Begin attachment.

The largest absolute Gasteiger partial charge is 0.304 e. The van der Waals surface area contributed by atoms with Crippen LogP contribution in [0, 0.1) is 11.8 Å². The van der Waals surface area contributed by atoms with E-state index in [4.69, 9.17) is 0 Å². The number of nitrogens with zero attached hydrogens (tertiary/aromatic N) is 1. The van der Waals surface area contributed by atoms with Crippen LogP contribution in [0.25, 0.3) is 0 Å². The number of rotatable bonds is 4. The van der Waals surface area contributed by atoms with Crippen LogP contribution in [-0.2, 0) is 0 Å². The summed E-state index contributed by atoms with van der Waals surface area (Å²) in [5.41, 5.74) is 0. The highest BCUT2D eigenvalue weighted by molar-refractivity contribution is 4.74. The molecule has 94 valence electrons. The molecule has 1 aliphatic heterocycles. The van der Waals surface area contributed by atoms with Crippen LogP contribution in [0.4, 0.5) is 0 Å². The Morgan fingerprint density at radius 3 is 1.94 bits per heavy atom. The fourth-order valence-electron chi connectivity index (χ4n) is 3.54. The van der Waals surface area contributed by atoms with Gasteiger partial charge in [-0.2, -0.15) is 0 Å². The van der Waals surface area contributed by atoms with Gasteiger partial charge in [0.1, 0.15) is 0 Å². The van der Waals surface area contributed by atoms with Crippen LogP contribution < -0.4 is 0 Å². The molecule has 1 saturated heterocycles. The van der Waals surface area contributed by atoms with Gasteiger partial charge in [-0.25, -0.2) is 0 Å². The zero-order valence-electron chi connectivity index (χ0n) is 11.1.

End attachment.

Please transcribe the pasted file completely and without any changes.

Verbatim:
The largest absolute Gasteiger partial charge is 0.304 e. The van der Waals surface area contributed by atoms with Crippen LogP contribution in [0, 0.1) is 11.8 Å². The van der Waals surface area contributed by atoms with E-state index in [4.69, 9.17) is 0 Å². The number of nitrogens with zero attached hydrogens (tertiary/aromatic N) is 1. The van der Waals surface area contributed by atoms with Crippen LogP contribution in [0.25, 0.3) is 0 Å². The number of rotatable bonds is 4. The van der Waals surface area contributed by atoms with Crippen LogP contribution in [-0.2, 0) is 0 Å². The summed E-state index contributed by atoms with van der Waals surface area (Å²) in [5.41, 5.74) is 0. The highest BCUT2D eigenvalue weighted by molar-refractivity contribution is 4.74. The molecule has 94 valence electrons. The molecule has 1 aliphatic heterocycles. The van der Waals surface area contributed by atoms with Crippen LogP contribution in [0.4, 0.5) is 0 Å². The Morgan fingerprint density at radius 3 is 1.94 bits per heavy atom. The fourth-order valence-electron chi connectivity index (χ4n) is 3.54. The van der Waals surface area contributed by atoms with Gasteiger partial charge in [-0.2, -0.15) is 0 Å². The van der Waals surface area contributed by atoms with Gasteiger partial charge in [0.1, 0.15) is 0 Å². The van der Waals surface area contributed by atoms with Crippen LogP contribution < -0.4 is 0 Å². The molecule has 1 saturated heterocycles. The van der Waals surface area contributed by atoms with Gasteiger partial charge in [-0.25, -0.2) is 0 Å². The zero-order valence-electron chi connectivity index (χ0n) is 11.1.